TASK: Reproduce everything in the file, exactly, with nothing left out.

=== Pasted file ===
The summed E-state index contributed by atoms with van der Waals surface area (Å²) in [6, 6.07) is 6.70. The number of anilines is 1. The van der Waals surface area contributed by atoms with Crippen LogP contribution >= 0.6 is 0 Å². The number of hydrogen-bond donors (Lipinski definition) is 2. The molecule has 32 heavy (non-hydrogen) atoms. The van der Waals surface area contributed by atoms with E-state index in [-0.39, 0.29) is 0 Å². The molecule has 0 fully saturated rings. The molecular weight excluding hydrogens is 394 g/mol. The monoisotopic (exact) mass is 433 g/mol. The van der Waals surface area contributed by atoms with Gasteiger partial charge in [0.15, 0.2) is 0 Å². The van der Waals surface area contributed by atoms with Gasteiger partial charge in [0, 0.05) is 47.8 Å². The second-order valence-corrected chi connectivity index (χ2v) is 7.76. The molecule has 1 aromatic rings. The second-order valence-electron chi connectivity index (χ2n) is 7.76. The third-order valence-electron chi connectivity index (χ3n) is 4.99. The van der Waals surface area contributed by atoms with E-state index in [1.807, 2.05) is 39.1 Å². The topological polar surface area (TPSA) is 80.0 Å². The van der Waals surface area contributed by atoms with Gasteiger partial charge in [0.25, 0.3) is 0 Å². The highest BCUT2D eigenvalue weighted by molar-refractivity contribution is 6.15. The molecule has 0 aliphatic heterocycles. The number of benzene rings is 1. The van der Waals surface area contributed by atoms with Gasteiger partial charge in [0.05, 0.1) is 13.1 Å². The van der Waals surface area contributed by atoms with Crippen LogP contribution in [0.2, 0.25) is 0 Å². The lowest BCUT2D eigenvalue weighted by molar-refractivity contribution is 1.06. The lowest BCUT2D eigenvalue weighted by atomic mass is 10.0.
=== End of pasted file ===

The summed E-state index contributed by atoms with van der Waals surface area (Å²) in [6, 6.07) is 6.70. The number of anilines is 1. The van der Waals surface area contributed by atoms with Crippen LogP contribution >= 0.6 is 0 Å². The number of hydrogen-bond donors (Lipinski definition) is 2. The molecule has 32 heavy (non-hydrogen) atoms. The van der Waals surface area contributed by atoms with E-state index in [-0.39, 0.29) is 0 Å². The molecule has 0 fully saturated rings. The molecular weight excluding hydrogens is 394 g/mol. The monoisotopic (exact) mass is 433 g/mol. The van der Waals surface area contributed by atoms with Gasteiger partial charge in [0.15, 0.2) is 0 Å². The van der Waals surface area contributed by atoms with Gasteiger partial charge in [0, 0.05) is 47.8 Å². The second-order valence-corrected chi connectivity index (χ2v) is 7.76. The molecule has 1 aromatic rings. The second-order valence-electron chi connectivity index (χ2n) is 7.76. The third-order valence-electron chi connectivity index (χ3n) is 4.99. The van der Waals surface area contributed by atoms with E-state index in [1.807, 2.05) is 39.1 Å². The topological polar surface area (TPSA) is 80.0 Å². The van der Waals surface area contributed by atoms with Gasteiger partial charge in [0.25, 0.3) is 0 Å². The highest BCUT2D eigenvalue weighted by molar-refractivity contribution is 6.15. The molecule has 0 aliphatic heterocycles. The number of benzene rings is 1. The van der Waals surface area contributed by atoms with Gasteiger partial charge in [0.05, 0.1) is 13.1 Å². The van der Waals surface area contributed by atoms with Crippen LogP contribution in [0.2, 0.25) is 0 Å². The lowest BCUT2D eigenvalue weighted by molar-refractivity contribution is 1.06. The lowest BCUT2D eigenvalue weighted by atomic mass is 10.0.